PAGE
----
Raw materials

Coffee price will rise

The presentation of coffee at the Starbucks Reserve Roastery in Shanghai leaves no doubt that coffee is valued here as a high commodity.
IMAGO / VCG
The presentation of coffee at the Starbucks Reserve Roastery in Shanghai leaves no doubt that coffee is valued here as a high commodity.

The high listing suggests that the cost around coffee may be starting to get out of hand.

Prices for agricultural raw materials have risen by an average of 40 percent this year. This is particularly noticeable in the case of cereals, sugar, seeds - and coffee. This is also true of food prices, which have risen by around 2.5 percent in Germany.

Highest coffee price in ten years

High freight prices and dry weather in South America are causing the price increase for many agricultural commodities to continue. The price of Arabica coffee recently traded at just under $2.50 a pound on the exchange. "This is the highest level in ten years," reports the Handelsblatt, among others. Within twelve months, Arabica coffee has risen in price by more than 100 percent.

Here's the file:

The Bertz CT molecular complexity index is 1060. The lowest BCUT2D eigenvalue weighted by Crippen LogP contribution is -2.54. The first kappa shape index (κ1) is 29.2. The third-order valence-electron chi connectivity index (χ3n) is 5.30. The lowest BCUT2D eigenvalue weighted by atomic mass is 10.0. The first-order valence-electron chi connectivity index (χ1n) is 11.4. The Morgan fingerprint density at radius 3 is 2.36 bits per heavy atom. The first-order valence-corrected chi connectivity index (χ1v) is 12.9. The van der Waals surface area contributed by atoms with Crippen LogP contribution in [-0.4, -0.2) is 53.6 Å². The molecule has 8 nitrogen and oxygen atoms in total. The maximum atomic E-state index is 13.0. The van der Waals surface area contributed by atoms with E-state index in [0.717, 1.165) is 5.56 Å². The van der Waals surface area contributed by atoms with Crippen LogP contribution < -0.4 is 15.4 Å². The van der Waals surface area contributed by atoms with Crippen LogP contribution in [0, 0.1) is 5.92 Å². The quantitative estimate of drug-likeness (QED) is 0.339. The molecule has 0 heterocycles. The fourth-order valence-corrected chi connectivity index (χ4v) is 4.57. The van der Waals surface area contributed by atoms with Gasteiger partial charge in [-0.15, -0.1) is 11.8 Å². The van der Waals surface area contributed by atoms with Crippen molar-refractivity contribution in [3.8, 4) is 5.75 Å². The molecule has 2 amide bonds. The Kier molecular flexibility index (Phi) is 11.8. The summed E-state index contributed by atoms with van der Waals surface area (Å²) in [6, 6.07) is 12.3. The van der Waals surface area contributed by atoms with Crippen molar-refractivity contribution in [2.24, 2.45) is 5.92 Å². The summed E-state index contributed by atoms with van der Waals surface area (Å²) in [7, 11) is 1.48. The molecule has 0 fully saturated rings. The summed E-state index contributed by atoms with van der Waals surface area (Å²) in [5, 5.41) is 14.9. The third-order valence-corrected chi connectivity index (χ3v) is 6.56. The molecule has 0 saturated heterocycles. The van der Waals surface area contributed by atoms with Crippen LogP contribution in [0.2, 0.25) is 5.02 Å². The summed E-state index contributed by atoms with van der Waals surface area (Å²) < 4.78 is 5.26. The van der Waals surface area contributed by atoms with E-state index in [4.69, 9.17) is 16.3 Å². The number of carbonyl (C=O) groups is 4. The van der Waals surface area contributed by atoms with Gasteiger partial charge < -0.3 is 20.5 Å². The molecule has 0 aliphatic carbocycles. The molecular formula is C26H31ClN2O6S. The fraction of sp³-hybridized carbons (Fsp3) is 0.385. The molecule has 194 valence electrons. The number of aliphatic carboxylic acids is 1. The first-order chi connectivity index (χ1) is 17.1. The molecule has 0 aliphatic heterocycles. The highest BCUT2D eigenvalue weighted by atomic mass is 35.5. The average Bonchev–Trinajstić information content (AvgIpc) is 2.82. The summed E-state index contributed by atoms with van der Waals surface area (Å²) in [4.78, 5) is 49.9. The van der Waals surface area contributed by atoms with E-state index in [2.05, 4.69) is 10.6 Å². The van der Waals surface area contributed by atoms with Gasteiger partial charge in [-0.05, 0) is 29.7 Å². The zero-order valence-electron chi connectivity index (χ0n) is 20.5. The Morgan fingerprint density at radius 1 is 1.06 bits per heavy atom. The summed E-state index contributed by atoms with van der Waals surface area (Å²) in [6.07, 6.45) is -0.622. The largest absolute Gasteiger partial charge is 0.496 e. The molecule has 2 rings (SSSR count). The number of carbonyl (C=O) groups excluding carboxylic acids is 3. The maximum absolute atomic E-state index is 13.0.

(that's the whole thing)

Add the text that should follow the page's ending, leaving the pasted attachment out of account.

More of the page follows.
Logistics also a price driver

Traders told the news agency Reuters that the logistics chaos was one of the main price drivers. It is currently difficult to ship coffee from South America to Europe or the USA, where most coffee is consumed.

At the moment, price increases are only on the horizon. The rising prices are gradually reaching roasters and traders and are only hesitantly being passed on to consumers. But since there is no real easing of the situation on the world market in sight, retailers, restaurants, operators of bakery cafés, customers and guests will have to reckon with noticeably higher costs for coffee in the coming year.



This text first appeared on www.abzonline.de.

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